At any rate, rib plus 5 (and then round up if necessary to get an even number) unless 38 or more, in which case add 3. Double-check by measuring above (round up to even, but no adding). This puts me again at the tiresome 36 negative something-or-other cup size. It's also amusing that there's a sharp line at 38, which leaves a 35.5" ribcage and a 38" ribcage wearing the same 42 band size.
A variety of oh-so-helpful online bra calculators churn out the following sizes (respectively): 36A, 34D, 34B, or 34D ("Note: many bra manufacturers, especially in the US, will add four, five, or even six inches to the band size." No they won't, they'll just tell you they are and then look at you like you're insane when you could shove an extra person into your bra band with you.).
Then there are the bra calculators from people who appear to be aware of all these crazy problems (by which I mean linked to by or embedded in blog posts by the aforementioned enraged internet denizens) and do something akin to measuring your ribcage, measuring your bust, calculating your cup size from the difference, and then finding a band that seems appropriate (this is actually much easier and much more in line with actual bras; why do women's magazines and manufacturers cling to their varied and silly ways?), which would put me at (respectively) 30DD, 30DD-E (if I want a "very snugly"-fitting band) or 32D ("moderately snugly"), 30C ("Please note that we do not use the plus 4 method, so this calculator may not be suitable for women up to a C cup." Funny, I thought this adding-extra-inches-everywhere method (though five everywhere I actually saw, it's frequently referred to as "plus-four") was least likely to work for people up to a C cup...), or anywhere from 32C to 32B to 34AA to 34A depending on how I round each half-inch.
Oh, that cleared up everything. I can wear a 30C-E, 32B-D, 34AA-D, or 36 from negative cup sizes through an A. (It's especially worth pointing out that nowhere (at least not these manufacturers!) actually carries 30" bands in cup sizes over B, 32 in over a C, 34 in less than an A, or 36 in less than a B.)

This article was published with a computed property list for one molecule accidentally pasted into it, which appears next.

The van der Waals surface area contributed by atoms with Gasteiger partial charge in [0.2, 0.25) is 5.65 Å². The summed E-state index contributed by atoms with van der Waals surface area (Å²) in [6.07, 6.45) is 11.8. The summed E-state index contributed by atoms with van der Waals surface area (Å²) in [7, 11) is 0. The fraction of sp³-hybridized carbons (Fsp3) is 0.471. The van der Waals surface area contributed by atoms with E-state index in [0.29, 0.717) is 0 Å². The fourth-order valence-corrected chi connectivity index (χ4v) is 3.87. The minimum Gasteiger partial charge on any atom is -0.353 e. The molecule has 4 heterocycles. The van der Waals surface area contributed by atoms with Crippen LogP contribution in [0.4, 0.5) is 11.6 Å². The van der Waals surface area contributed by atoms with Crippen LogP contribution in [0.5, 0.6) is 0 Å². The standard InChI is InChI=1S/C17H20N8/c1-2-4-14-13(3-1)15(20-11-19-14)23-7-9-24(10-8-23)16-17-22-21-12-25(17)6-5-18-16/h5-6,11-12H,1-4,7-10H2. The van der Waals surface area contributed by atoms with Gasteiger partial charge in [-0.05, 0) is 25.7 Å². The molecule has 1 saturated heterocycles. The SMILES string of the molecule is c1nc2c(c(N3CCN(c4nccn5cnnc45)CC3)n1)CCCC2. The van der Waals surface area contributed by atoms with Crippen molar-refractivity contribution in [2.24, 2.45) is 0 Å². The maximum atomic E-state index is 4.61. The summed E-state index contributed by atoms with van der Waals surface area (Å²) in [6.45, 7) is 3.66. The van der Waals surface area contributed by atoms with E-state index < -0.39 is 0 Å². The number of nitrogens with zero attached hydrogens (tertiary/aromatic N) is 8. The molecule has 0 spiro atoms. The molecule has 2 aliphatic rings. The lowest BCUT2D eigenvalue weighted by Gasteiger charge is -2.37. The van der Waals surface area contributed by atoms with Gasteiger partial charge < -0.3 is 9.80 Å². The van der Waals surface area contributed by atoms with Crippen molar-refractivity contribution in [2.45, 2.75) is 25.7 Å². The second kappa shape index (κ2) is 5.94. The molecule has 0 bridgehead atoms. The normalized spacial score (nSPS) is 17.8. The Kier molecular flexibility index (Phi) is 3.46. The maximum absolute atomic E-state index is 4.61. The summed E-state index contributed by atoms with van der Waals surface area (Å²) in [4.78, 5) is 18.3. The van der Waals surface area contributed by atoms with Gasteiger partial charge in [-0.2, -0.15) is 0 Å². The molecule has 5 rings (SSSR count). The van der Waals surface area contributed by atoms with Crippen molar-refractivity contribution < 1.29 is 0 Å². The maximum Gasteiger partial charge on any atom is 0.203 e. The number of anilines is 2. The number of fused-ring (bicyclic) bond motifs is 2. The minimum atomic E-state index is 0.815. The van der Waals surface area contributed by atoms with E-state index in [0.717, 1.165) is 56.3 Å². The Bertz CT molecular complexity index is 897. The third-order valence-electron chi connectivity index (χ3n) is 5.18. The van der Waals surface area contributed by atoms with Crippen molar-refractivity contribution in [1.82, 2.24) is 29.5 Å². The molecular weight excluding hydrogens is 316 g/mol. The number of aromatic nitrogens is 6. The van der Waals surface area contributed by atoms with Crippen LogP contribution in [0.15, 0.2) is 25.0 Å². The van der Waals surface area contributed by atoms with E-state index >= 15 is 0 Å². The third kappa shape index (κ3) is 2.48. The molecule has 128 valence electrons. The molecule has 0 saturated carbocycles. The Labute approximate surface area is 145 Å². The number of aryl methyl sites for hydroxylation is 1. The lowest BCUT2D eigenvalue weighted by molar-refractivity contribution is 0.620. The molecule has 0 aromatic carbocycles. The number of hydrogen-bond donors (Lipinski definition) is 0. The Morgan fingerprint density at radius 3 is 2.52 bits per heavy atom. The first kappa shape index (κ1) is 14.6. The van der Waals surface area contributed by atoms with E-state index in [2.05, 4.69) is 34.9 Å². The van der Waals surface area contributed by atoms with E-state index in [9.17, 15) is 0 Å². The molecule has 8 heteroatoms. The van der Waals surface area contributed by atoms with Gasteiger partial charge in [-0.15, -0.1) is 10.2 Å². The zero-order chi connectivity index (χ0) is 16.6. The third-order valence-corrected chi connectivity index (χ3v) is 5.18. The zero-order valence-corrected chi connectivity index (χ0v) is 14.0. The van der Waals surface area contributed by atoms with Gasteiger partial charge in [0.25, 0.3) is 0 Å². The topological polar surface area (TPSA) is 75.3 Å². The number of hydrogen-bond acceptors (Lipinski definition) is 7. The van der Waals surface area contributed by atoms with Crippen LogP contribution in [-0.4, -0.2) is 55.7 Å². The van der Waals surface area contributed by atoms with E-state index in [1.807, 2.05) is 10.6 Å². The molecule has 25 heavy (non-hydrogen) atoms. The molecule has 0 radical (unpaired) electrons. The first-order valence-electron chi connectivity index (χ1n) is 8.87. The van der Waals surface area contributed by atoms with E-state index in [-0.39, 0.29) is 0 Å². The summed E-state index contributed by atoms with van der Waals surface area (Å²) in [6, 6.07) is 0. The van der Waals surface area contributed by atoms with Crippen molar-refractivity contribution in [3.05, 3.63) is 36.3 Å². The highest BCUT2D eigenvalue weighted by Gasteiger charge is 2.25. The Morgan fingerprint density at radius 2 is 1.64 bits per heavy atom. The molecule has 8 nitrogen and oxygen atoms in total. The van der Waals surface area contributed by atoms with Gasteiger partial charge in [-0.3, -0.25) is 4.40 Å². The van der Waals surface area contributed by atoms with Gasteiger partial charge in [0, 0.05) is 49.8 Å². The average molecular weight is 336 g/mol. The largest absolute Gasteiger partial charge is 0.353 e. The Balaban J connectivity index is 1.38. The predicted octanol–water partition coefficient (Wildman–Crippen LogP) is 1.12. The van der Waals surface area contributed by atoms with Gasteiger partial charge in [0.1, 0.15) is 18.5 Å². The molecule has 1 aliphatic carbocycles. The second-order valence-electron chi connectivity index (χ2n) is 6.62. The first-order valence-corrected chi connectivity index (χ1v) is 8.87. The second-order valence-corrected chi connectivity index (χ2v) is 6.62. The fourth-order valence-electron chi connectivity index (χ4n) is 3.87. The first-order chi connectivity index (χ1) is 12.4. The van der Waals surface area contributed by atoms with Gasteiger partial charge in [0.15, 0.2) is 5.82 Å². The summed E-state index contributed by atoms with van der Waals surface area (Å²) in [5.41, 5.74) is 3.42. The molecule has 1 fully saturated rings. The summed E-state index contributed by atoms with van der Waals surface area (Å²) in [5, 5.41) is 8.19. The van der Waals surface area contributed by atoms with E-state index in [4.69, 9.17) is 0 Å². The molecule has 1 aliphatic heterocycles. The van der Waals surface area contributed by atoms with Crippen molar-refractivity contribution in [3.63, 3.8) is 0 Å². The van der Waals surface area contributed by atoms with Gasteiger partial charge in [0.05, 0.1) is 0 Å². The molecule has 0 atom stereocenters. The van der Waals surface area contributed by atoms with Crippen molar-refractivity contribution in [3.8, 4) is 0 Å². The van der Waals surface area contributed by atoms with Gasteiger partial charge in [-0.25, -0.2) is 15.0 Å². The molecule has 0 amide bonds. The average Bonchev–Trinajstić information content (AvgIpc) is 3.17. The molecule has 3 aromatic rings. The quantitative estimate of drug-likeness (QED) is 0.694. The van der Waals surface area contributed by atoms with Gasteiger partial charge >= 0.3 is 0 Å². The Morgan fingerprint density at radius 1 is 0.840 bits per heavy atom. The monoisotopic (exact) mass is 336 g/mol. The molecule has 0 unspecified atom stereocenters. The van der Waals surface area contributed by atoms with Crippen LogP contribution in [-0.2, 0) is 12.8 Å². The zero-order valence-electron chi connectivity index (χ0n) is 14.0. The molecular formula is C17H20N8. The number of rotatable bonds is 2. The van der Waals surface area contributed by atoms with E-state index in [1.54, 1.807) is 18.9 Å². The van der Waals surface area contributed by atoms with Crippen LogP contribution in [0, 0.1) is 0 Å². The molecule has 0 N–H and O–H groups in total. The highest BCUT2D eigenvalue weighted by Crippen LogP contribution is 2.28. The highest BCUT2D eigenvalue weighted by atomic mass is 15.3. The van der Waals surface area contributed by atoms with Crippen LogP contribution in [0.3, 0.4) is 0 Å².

It's especially interesting that most of these manufacturers or sites explain how to determine poor fit -- the band shouldn't ride up (too big), breast tissue shouldn't spill over (cup too small) or gape (cup too big), straps shouldn't fall down (cup too large) or cut into your shoulders (cup too small, I assume). Combining any manufacturer's sizing guidelines with their fitting guidelines leaves one entirely throwing one or the other out the window. As I said before, CK and Gap bras more or less fit at 34 C but their bands ride up (especially when they stretch) and there's tissue spillage. So I should go down to a 32" band and up to a D to find the proper "sister size" (a 34C and 32D and 36B theoretically all permit the same volume of breast tissue; since cup size is dependent on band size it's not an absolute measure of anything on its own). Then, assuming the 32D does actually fit my breasts themselves the same as the 34C, I should go up another size to eliminate the spillage issue. This puts me at a 32DD, which neither manufacturer carries. A 32D doesn't fit in either (pushes half my breast out my armpit), nor does a 34D (simultaneously leaves me with armpit boob and front cup gapping).
The internet community of women who care about these things loudly encourages everyone to get a professional bra fitting (not at a department store, where it will be more of this +5 nonsense and/or advising you they don't carry your size) and then special order bras (by the truckload--preferably from England--since every manufacturer differs). Which is absolutely insane, given that I'm actually perfectly normal and average body and chest size. I should not need to special order undergarments unless they are actually building them bespoke. Bra companies are simultaneously completely failing to provide bras for large women (which we all knew, I think, given that I have never in my life seen a bra in a store with a cup size larger than DD, and I'm not sure I've seen any band sizes over 42), small women, medium women, and anyone else. What with sister sizing, there is a terribly narrow range of actual breast proportions that are acceptable. (If 32D = 34C = 36B = 38A, you can really only have about one cup size's worth of variation before you run out of appropriate band sizes on either end even if you're a smallish to mediumish band size to start.)